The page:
Why, then, does this small gap in recent memory bother me? I've been wrestling with it all weekend, and I think I've put a finger on the issue: just as the possibility of cancer connected me to my own mortality, this experience forces me to confront the possibility that my identity is nothing more than a manifestation of the organic computer that regulates my body. And if that is the case, then perhaps I don't, after all, have an immortal soul. Which means that when the computer shuts down and the lights go out, I simply stop existing. So it comes back to mortality.

To be honest, I've been in the neighborhood of this viewpoint for at least two decades. As many of you know, my son Sean experienced a severe birth trauma that damaged his brain. Amazingly, his brain rewired itself so that he has been able to function at a high level, normal in most respects, and to be a wonderful, compassionate, generous person I am privileged to know. But he does have some differences.

One of them is epilepsy. He's not had a major seizure in many years, seems to have outgrown them, in fact, but it was touch and go through most of his childhood, with a treatment odyssey that lasted for more than a decade. Another is of the differences is memory.

When I was first aware of Sean's epilepsy, he had a behavior pattern that could be extremely frustrating to siblings and parents: constantly asking the same thing about what would be happening later in the day. Often he was looking forward to an experience he'd been told was coming: a movie, an amusement park, sleeping in a bunk. What I didn't realize was that he was having tiny seizures almost constantly, and every time he had one, his short-term memory was wiped clean. Repetition was one way for him to work around this problem. Another was to use the people around him as auxiliary hard drives: if he couldn't remember it, perhaps we could do it for him. These tiny seizures also kept him from learning how to read until he was in the third grade, and the ketogenic diet put a stop to them.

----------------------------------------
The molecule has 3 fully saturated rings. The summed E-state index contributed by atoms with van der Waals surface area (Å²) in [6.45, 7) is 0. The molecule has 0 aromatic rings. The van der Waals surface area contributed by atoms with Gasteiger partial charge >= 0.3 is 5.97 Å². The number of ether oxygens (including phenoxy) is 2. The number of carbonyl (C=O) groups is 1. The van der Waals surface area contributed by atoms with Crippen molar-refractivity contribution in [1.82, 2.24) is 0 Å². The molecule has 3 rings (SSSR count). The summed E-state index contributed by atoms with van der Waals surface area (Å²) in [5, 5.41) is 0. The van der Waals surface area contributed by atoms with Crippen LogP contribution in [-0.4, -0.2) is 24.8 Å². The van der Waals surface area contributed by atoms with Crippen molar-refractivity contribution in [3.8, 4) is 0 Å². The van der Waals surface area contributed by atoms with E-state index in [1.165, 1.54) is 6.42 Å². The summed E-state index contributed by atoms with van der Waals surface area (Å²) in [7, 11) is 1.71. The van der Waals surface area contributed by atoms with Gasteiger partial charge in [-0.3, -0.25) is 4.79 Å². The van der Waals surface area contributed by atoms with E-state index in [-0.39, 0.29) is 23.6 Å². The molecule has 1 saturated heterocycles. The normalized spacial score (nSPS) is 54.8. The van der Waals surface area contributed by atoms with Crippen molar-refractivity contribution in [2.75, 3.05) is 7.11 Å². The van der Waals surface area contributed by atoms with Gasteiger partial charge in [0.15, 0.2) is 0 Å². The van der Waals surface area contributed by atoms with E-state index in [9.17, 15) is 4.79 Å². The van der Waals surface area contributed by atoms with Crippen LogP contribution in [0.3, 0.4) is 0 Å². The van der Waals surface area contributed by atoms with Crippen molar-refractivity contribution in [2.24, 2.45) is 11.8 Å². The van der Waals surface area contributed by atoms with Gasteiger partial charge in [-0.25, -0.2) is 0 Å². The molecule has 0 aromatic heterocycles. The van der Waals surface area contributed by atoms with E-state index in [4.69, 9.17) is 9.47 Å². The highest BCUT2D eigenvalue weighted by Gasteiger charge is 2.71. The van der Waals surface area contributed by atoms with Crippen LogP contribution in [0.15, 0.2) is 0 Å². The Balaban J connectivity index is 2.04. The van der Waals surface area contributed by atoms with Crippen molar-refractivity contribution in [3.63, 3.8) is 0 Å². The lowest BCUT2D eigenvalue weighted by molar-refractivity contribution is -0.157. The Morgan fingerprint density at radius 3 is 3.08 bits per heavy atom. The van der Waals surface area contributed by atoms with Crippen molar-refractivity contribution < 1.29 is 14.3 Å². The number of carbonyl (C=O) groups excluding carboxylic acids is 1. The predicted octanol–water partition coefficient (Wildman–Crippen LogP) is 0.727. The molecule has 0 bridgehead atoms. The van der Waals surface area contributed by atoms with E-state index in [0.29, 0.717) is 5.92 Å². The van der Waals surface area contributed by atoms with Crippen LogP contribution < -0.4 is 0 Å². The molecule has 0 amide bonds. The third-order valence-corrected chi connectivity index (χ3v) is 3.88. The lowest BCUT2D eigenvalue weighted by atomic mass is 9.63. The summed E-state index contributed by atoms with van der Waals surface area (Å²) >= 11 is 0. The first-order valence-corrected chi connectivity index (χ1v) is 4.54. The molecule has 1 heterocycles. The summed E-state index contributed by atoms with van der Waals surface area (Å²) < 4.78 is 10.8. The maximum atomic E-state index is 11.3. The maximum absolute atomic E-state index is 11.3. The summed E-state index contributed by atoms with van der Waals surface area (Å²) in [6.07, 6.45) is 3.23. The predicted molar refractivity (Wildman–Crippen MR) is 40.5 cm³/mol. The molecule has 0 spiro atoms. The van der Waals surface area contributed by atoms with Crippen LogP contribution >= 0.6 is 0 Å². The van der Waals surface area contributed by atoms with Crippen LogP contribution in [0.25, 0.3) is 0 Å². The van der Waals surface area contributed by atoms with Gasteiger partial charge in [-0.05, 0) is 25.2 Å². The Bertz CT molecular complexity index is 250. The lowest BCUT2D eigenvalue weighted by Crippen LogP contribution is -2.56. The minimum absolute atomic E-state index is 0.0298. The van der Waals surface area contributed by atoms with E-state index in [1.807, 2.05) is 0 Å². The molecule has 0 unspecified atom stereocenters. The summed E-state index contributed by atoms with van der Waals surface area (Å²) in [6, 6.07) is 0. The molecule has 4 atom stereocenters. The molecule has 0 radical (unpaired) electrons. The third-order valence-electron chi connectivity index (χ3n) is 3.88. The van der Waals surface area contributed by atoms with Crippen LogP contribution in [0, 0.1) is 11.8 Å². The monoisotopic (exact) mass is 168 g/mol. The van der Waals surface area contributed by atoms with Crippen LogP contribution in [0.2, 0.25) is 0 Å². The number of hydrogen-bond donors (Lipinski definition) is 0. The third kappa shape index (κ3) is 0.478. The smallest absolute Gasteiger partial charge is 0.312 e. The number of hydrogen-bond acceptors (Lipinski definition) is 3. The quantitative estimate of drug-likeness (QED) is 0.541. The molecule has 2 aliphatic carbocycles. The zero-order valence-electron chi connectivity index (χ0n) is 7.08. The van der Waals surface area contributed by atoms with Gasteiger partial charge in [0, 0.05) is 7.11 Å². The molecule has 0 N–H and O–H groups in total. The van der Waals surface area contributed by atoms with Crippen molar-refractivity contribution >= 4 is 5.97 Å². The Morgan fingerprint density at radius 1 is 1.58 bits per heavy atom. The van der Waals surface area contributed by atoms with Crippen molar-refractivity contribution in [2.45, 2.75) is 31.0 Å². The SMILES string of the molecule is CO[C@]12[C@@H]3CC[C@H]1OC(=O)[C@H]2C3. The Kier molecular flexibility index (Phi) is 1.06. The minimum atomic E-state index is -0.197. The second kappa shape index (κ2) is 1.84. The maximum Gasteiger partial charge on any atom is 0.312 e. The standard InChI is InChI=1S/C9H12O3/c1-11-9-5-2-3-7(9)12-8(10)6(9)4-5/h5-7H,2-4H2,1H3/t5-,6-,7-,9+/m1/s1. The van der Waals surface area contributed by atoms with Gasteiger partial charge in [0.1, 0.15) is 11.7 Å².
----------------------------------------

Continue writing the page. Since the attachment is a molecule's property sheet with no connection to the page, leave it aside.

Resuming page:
Sean's experience tells me that memory is an artifact, a pattern we create within our brains that can be disrupted, altered, erased by a flash of electricity, just as a power surge can corrupt files on my laptop. Typing this blog, I can rest secure that it's being backed up to the internet every few seconds, so that even a total failure of my computer will cost me only a sentence or two. The human brain is not like this, not yet, anyway. We don't have a cloud to backup our memories. We can, like Sean, entrust them to those around us, but that's not the same thing as being able to tap into a server. Every time we turn to a friend to help us remember, we are rebuilding those experiences, rewriting them like a historical novelist.

Even though Sean's memory journey has taught me how much the brain is like a computer, it has also given me some hope that I am more than just the sum of my conscious experiences and my memories of them. Sean has always been Sean: gentle, methodical, loving, stubborn, helpful, a beautiful human being I am privileged to call my son. Not even the status seizures that hospitalized him and forced him to relearn how to walk, not even the powerful psychotropic drugs that did so little to dampen his seizures but rendered him sleepy and cranky, none of the horrible tricks that birth trauma has played on his brain could alter who he is. This gives me hope, as well, that even without the memories that are starting to leak from my middle-aged brain, even with the temporary amnesia of anesthesia, even with the creeping senility I am bound to experience as I continue to age, I will continue to be me; and maybe--I can't know this with any certainty at all--there will be some kind of continuation of that self even as my body finally falls away from me.

I can take comfort in this: for those minutes that I can't remember, I was apparently patient, helpful, friendly, polite, interested in what my partner had been up to while she was at the gym. I acquitted myself admirably. That's the kind of man I want to be, even when I'm not conscious. So at least I've got that going for me.